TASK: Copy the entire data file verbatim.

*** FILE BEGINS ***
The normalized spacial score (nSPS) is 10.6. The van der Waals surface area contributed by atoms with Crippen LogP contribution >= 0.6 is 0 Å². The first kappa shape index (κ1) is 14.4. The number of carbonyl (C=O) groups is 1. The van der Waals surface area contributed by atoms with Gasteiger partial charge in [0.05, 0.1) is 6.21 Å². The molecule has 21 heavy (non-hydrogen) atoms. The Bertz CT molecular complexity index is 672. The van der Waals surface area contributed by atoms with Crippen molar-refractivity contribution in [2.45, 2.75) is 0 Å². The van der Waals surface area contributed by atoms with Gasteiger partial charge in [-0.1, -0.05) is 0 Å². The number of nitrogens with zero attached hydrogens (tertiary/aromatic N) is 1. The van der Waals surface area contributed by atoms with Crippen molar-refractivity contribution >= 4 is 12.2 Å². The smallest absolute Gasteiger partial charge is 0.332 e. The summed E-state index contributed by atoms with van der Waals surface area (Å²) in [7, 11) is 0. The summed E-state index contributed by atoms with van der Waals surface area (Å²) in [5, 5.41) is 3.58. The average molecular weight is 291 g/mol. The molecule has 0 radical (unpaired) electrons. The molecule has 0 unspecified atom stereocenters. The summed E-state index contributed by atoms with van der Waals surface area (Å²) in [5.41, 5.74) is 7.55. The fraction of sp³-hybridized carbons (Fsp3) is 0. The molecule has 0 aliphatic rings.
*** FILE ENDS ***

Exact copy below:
The normalized spacial score (nSPS) is 10.6. The van der Waals surface area contributed by atoms with Crippen LogP contribution >= 0.6 is 0 Å². The first kappa shape index (κ1) is 14.4. The number of carbonyl (C=O) groups is 1. The van der Waals surface area contributed by atoms with Gasteiger partial charge in [0.05, 0.1) is 6.21 Å². The molecule has 21 heavy (non-hydrogen) atoms. The Bertz CT molecular complexity index is 672. The van der Waals surface area contributed by atoms with Crippen molar-refractivity contribution in [2.45, 2.75) is 0 Å². The van der Waals surface area contributed by atoms with Gasteiger partial charge in [-0.1, -0.05) is 0 Å². The number of nitrogens with zero attached hydrogens (tertiary/aromatic N) is 1. The van der Waals surface area contributed by atoms with Crippen molar-refractivity contribution >= 4 is 12.2 Å². The smallest absolute Gasteiger partial charge is 0.332 e. The summed E-state index contributed by atoms with van der Waals surface area (Å²) in [7, 11) is 0. The summed E-state index contributed by atoms with van der Waals surface area (Å²) in [5, 5.41) is 3.58. The average molecular weight is 291 g/mol. The molecule has 0 radical (unpaired) electrons. The molecule has 0 unspecified atom stereocenters. The summed E-state index contributed by atoms with van der Waals surface area (Å²) in [5.41, 5.74) is 7.55. The fraction of sp³-hybridized carbons (Fsp3) is 0. The molecule has 0 aliphatic rings.